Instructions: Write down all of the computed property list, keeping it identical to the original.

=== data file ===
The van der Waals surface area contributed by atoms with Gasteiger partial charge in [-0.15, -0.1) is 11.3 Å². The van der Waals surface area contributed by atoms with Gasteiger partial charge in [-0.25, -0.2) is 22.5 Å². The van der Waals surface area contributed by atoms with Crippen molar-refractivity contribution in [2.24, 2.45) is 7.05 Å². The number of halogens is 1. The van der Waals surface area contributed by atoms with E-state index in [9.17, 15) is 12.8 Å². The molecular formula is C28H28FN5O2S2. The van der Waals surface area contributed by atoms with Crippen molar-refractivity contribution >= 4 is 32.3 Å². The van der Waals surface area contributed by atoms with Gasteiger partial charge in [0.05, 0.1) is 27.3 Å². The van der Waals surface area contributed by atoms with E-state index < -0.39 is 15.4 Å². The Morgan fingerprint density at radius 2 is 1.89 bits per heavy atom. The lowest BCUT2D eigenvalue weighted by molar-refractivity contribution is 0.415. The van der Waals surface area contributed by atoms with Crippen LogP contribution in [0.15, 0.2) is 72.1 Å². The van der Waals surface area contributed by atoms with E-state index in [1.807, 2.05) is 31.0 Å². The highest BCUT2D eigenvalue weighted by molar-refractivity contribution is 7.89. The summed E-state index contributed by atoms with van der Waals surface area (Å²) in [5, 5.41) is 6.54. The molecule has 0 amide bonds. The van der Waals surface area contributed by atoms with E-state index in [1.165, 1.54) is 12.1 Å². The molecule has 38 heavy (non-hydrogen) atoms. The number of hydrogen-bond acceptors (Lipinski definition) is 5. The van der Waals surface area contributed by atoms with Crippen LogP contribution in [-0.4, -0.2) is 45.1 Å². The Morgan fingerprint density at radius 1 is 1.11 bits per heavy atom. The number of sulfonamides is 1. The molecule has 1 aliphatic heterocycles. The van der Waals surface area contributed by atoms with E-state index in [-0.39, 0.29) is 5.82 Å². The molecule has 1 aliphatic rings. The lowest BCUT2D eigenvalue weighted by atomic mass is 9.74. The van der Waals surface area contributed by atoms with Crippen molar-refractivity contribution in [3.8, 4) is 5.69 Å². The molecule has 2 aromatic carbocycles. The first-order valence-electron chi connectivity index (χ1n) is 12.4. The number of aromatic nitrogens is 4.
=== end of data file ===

The van der Waals surface area contributed by atoms with Gasteiger partial charge in [-0.15, -0.1) is 11.3 Å². The van der Waals surface area contributed by atoms with Gasteiger partial charge in [-0.25, -0.2) is 22.5 Å². The van der Waals surface area contributed by atoms with Crippen molar-refractivity contribution in [2.24, 2.45) is 7.05 Å². The number of halogens is 1. The van der Waals surface area contributed by atoms with E-state index in [9.17, 15) is 12.8 Å². The molecular formula is C28H28FN5O2S2. The van der Waals surface area contributed by atoms with Crippen molar-refractivity contribution >= 4 is 32.3 Å². The van der Waals surface area contributed by atoms with Gasteiger partial charge in [0.05, 0.1) is 27.3 Å². The van der Waals surface area contributed by atoms with E-state index < -0.39 is 15.4 Å². The Morgan fingerprint density at radius 2 is 1.89 bits per heavy atom. The lowest BCUT2D eigenvalue weighted by molar-refractivity contribution is 0.415. The van der Waals surface area contributed by atoms with Crippen LogP contribution in [0.15, 0.2) is 72.1 Å². The van der Waals surface area contributed by atoms with E-state index in [1.807, 2.05) is 31.0 Å². The highest BCUT2D eigenvalue weighted by molar-refractivity contribution is 7.89. The summed E-state index contributed by atoms with van der Waals surface area (Å²) in [5, 5.41) is 6.54. The molecule has 0 amide bonds. The van der Waals surface area contributed by atoms with E-state index in [1.165, 1.54) is 12.1 Å². The molecule has 38 heavy (non-hydrogen) atoms. The number of hydrogen-bond acceptors (Lipinski definition) is 5. The van der Waals surface area contributed by atoms with Crippen LogP contribution in [-0.4, -0.2) is 45.1 Å². The Morgan fingerprint density at radius 1 is 1.11 bits per heavy atom. The number of sulfonamides is 1. The molecule has 1 aliphatic heterocycles. The van der Waals surface area contributed by atoms with E-state index in [-0.39, 0.29) is 5.82 Å². The molecule has 1 aliphatic rings. The lowest BCUT2D eigenvalue weighted by atomic mass is 9.74. The van der Waals surface area contributed by atoms with Crippen molar-refractivity contribution in [3.8, 4) is 5.69 Å². The molecule has 2 aromatic carbocycles. The first-order valence-electron chi connectivity index (χ1n) is 12.4. The number of aromatic nitrogens is 4.